So, long-time Doctor Who scribe Gareth Roberts has joined Paul Gunn and Chuck Wendig in being booted out of a family-oriented media franchise for his social media conduct, having recently lost a position in an upcoming anthology of Doctor Who short stories. It currently remains to be seen whether — like Guardians of the Galaxy‘s James Gunn — he’ll eventually be allowed back into the franchise, or whether his time in the Whoniverse is over.
The root of the problem is Roberts’ opinion on transgender people, which prompted one of the other writers in the anthology to threaten to leave the book in protest if Roberts stayed. Let’s hear Roberts’ own summary of his thoughts:
For the record this is my opinion on transgenderism and its ideology, with no humour or irony attached.
I’ve rejected restrictive cultural gender stereotypes for as long as I can remember. I consider them to be very often harmful and constricting, especially for girls and women. The culture I enjoy most and the artists I like most are people who laugh at, bend and play with these roles.
I don’t believe in gender identity. It is impossible for a person to change their biological sex. I don’t believe anybody is born in the wrong body.
I think it’s wrong to – write a falsehood into law; compel people by law to speak words they do not believe; rewrite the law to remove women’s biological sex-based rights and protections; reinforce gender stereotypes; medicalise children who don’t conform to gender stereotypes. That’s it.
I don’t believe my view should be protected either. People must be protected, ideas must never be. I would ask the writers who objected to my inclusion in the same book as them to reflect on that.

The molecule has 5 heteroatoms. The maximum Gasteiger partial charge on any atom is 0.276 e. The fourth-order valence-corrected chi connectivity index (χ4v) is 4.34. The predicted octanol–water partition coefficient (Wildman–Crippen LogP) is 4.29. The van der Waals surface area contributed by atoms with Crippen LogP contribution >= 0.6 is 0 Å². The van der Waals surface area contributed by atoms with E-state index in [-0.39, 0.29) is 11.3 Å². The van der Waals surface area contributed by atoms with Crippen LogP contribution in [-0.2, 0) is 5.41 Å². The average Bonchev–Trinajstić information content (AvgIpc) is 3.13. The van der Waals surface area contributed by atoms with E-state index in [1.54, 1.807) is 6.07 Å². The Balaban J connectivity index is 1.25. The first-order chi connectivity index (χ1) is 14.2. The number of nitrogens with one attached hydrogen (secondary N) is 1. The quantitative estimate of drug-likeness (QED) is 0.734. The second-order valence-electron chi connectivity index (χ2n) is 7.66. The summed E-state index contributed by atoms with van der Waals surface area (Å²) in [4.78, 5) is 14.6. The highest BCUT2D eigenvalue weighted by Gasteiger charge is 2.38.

My opinions on transgenderism are neither extreme nor unusual. It would be interesting to know if BBC Books/Random House would be prepared to pull from publication writing by Sharron Davies, Graham Linehan, Linda Bellos, Robert Webb, Germaine Greer, Lionel Shriver, Julie Burchill or Martina Navratilova.
I see a lot of people on Twitter celebrating the move, on the grounds that allowing Roberts to contribute a story to the book would have legitimised his anti-transgender views. I’m not convinced. My feeling is that — if anything — it is removing him that will ultimately do more harm.
Had his entry been published in the anthology, it would have been merely one more of the many Doctor Who stories written by Gareth Roberts since 1993, and a short story at that; any significance would have swiftly faded from memory. But as a result of his story being removed, Gareth Roberts is now a martyr, with prominent conservative pundits like Toby Young and Julia Hartley-Brewer (who I doubt had any previous interest in who did or didn’t write Doctor Who stories) coming out in support of him.
We live in an era where insulting transgender people is — like drawing cartoons of Mohammed — a rite of passage, a badge of pride. It’s a way of presenting oneself as a brave and heroic foe of the thought police (and compared to drawing cartoons of Mohammed, it’s considerably less likely to get you killed by terrorists, which is a plus). Gareth Roberts’ removal from the Doctor Who book will, I believe, only reinforce this cultural association between attacking transgender people and taking a noble stand for free speech.
A mere decade ago we were out of sight and out of mind to most people. But today, with so much media (including social media) scrutiny, transgender people have become a hot topic like Brexit or Trump or climate change, something everyone’s expected to have an opinion on one way or the other. More people support us than before, but more people openly attack us than before, and I honestly wonder if the trade-off was worth it. Does there have to be a headline-grabbing backlash every time a public figure says something insensitive or unflattering about us? Can’t we just roll our eyes and move on sometimes?
I take no pleasure in seeing Gareth Roberts martyred. I can only let out a long, weary sigh at the whole dismal business.